This week is Advertising Week, the five day-long period when Madison Avenue executives gather with industry experts and innovators to discuss the state of the industry.
With the financial markets in chaos, fears about marketers pulling back their spend were in the forefront. The big topics of discussion: where's the opportunity in this economic environment? And what's the future of advertising?
The week kicked off with a "Future of Media" panel hosted by the New York Times' Ken Auletta including Randy Falco, CEO of AOL, Joe Uva, CEO of Univision Communications, and Michael Wolff, Vanity Fair columnist and frequent CNBC contributor. Auletta started out with a question about the struggling old media format. Newspapers? Billionaire Mark Cuban says "Give up" and "file for bankruptcy."
His take on magazines was less grim, saying that their targeted and audience and targeted publication schedule allows them to be more successful in this fragmented, competitive Internet age. Cuban was incredibly optimistic not about the Internet, but about Interactive TV, which will allow advertisers to directly target viewers through cable and satellite TV. His skepticism regarding the Internet comes from the fact that there are just so many options online, and traffic to a web site doesn't necessarily guarantee ad revenue.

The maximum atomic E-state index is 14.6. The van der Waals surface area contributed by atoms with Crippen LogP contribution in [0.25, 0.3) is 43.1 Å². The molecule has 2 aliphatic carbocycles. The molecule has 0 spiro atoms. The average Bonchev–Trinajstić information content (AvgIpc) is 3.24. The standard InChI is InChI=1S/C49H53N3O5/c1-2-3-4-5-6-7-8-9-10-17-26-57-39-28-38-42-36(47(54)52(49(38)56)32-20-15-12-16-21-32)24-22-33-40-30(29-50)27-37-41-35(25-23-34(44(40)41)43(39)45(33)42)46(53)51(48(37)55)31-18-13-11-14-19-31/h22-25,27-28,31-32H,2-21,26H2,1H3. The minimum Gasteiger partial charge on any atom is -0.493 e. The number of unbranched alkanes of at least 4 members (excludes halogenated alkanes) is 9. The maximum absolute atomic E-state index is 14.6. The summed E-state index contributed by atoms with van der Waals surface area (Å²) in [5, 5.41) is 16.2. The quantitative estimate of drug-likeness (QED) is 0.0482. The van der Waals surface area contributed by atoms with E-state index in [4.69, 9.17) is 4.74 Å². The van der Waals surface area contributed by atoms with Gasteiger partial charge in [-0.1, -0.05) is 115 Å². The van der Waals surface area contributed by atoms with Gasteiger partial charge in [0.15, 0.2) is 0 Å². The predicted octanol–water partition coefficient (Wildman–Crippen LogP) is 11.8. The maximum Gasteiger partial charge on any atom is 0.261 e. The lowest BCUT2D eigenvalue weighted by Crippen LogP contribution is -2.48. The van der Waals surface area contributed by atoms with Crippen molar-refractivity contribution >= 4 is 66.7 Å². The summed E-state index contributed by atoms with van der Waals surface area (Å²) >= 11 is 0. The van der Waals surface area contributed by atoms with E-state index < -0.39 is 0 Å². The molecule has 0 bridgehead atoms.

So what are the concerns and challenges? First of course is generating page views, then turning those page views into ad revenue. And this economic environment adds additional pressure to deliver measurable and accountable return on investment. Randy Falco, AOL's chief says they're making additional effort to work with advertisers to make sure their brand isn't just getting out there, but that it's relevant to fast- changing consumers.
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What about ad agencies; are they unnecessary middle men? Hardly, says Univision's Uva. He argues--and Susan Whiting, Chairman of Nielsen Media Research concurred--that data measuring how, when, and where people consume content and accompanying ads is increasingly important. Agencies act as translators, helping marketers figure out how and when to spend their money.
So what of the future of media? There was lots of talk of mobile devices, and how people will be able to consume whatever they want, whenever they want it on their big screened iPhone liked mobile phones, which should provide a strong new platform for advertisers.
Cuban was a big proponent of Television being the next generation digital device. Cuban insists that everything you now do on your computer you'll be able to do on your fancy flat screen TV.
Falco was pretty outspoken when it comes to government regulations and media. Falco said "you don't want the government involved in any of this stuff." Falco says in his 30 years he spent plenty of time dealing with D.C. where he was struck by the "remarkable lack of sophistication." On a day when government regulation of the finance industry was in the forefront, that certainly stuck out as a concern.
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